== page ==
Ironicschmoozer’s Weblog

Remarks to the Sacramento County Planning Commission


On our UUSS Master Plan and request for

a use permit for phase 1a of the building project

By Rev. Roger Jones
Unitarian Universalist Society of Sacramento

Monday evening, August 12, 2013

[Following presentation by Jeff Gold, Architect]


Good evening, and thank you for your service.

My name is Roger Jones and I having been serving as a minister to this congregation since 2008.  Currently I serve as the acting senior minister.

Our church was founded in 1868 by 17 families in Sacramento.  Now we are a community of more than 400 adults, children and youth.

In the late 1950s, when we bought our current property on Sierra Boulevard, that parcel and those around it were farmland, with a few houses.  We built our main meeting hall in 1960 and added an education wing a few years later.  Except for those few homes that already stood on large parcels, the neighborhood grew up around us.

The master plan that you are considering today would be our first major improvement and renovation in a half century.  We are excited about it.  Last year, members and friends of the church committed $1.3 million in a capital fundraising campaign for the project.  Gifts ranged from $100 to over $100 thousand.

From the outside, nearly every house of worship can seem like an institution that exists only for its members, with a focus on what goes on inside.  While we do have a caring community in the church, we are also committed members of the larger community.

Many of our local neighbors come over to our wooded campus for a brisk walk or a stroll away from the street.  Some neighbors walk their dogs, push their babies in strollers, or help their kids learn to ride a bike with training wheels on our parking lot.





Several not-for-profit organizations hold monthly meetings in our classrooms.  Often we’re the site for funerals or memorial services for leaders from the local community and other folks who may not have had their own house of worship.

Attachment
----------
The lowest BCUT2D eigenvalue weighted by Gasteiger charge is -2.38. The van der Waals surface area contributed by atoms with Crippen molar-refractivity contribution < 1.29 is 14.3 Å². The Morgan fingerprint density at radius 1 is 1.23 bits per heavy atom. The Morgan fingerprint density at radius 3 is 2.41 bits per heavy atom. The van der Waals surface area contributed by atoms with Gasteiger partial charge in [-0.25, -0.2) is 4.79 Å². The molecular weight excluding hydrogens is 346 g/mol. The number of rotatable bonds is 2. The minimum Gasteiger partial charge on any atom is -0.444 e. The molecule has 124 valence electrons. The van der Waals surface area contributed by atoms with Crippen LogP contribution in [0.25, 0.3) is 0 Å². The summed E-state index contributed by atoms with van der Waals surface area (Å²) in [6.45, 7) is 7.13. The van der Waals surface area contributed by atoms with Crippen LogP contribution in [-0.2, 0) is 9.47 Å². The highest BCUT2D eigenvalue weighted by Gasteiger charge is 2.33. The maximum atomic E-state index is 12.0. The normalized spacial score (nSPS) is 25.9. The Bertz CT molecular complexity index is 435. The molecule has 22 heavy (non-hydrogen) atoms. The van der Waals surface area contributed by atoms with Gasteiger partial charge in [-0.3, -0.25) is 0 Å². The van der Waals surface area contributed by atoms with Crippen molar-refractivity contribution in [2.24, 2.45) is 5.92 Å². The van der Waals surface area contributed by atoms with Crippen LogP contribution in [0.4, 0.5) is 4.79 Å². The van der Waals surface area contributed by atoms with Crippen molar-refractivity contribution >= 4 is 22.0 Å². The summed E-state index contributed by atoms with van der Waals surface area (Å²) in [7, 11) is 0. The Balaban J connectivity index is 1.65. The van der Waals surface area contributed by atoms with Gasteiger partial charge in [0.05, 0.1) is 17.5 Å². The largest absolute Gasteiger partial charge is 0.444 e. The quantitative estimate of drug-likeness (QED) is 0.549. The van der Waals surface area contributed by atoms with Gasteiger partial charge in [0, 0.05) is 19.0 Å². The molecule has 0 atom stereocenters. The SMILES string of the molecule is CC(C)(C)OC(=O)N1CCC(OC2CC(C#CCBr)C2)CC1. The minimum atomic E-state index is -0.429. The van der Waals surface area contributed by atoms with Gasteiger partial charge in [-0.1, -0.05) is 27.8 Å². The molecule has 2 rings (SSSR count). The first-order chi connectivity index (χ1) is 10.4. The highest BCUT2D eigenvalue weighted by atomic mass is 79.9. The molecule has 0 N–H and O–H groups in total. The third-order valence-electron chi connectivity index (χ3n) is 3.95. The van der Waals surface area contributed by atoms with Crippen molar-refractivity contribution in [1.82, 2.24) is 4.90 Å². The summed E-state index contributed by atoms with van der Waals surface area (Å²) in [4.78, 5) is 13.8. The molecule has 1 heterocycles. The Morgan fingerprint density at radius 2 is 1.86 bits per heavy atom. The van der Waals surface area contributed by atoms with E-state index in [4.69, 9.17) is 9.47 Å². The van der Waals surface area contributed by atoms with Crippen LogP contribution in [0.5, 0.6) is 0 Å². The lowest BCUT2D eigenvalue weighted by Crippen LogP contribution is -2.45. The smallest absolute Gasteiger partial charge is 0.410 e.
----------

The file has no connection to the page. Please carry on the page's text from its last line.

In the 1960s, our church founded a community theater, which continues to stage two productions every year in our main hall, with good attendance from the larger community.

One thing I’m very proud of is this:

At every Sunday morning service we give away half of the freewill donations in the offering basket to local charities.  This is above and beyond what members pledge to the church operations.  In this last fiscal year we contributed $25,000 to 13 not-for-profit organizations through the Shared Sunday Offering and Christmas Eve giving.

During the holiday season we also collect food, clothing, toys and money for local charities.

Along with several other houses of worship, we are a host for Family Promise.  Four times a year we welcome homeless families with children for a week of dinners and overnight accommodations on our classroom floors.  During the day they attend support programs or school downtown.

Personally, I participate in Sheriff Jones’s Community and Faith-Based Advisory Board meetings, and in my first year on the job I attended the District Attorney’s Citizens’ Academy program.

Our annual budget supports 15 full-time or part-time staff members, all of whom are county residents.  A number of our employees live just walking distance from the church, and several families from our congregation are homeowners in the neighborhood.

Our vision of an improved and renewed church campus is a strong statement of our commitment to be involved citizens, responsible stewards, and good neighbors.

Thank you for your consideration of this vision.



The Master Plan Is Done! Q & A Sunday, Feb. 5. Vote on it Feb. 12

This means the church’s architectural master plan.  Read the UUMPFs Blog at

Family Minister Goes to Sunday School–Junior High Youth Group

Last Sunday I was the guest presenter in JHYG, the Junior High Youth Group (grades 6-8).   Ginny, one of the amazing lead teachers, was my host.  Taylor, one of the amazing church dads and leaders here, was a guest teacher.  Ginny’s check in question was “one thing that you appreciate from this past week.”

We talked about sacred space and sacred places, and what makes them sacred or special.  I asked them to take a minute of silence and think about examples of sacred spaces for themselves.  Most folks had something to say.  Taylor talked about sacred places in nature.  Ginny introduced Stonehenge and showed some pictures.

We looked at two posters with lots of pictures of houses of worship from different work religions.  We looked at three posters with color photographs of various UU church buildings around North America.  Most looked vintage post-World War II (like ours, built for the baby boom kids and families), but some dated to the 1800s and King’s Chapel dates to the 1600s (Unitarian since the late 1700s).

I showed them diagrams the size of place mats (and laminated too) showing the whole 6-acre campus.  Made by our Grasshoppers (the volunteers who mow and trim the grass, etc.), the diagram shows the names of all the sections of the campus:  oak grove, memorial garden, patio lawn, minister’s office lawn, preschool playground, main playground, volleyball area, rose bed, etc.  The most intriguing was “twilight zone.”  I passed out the “place mats” and they studied them in small groups.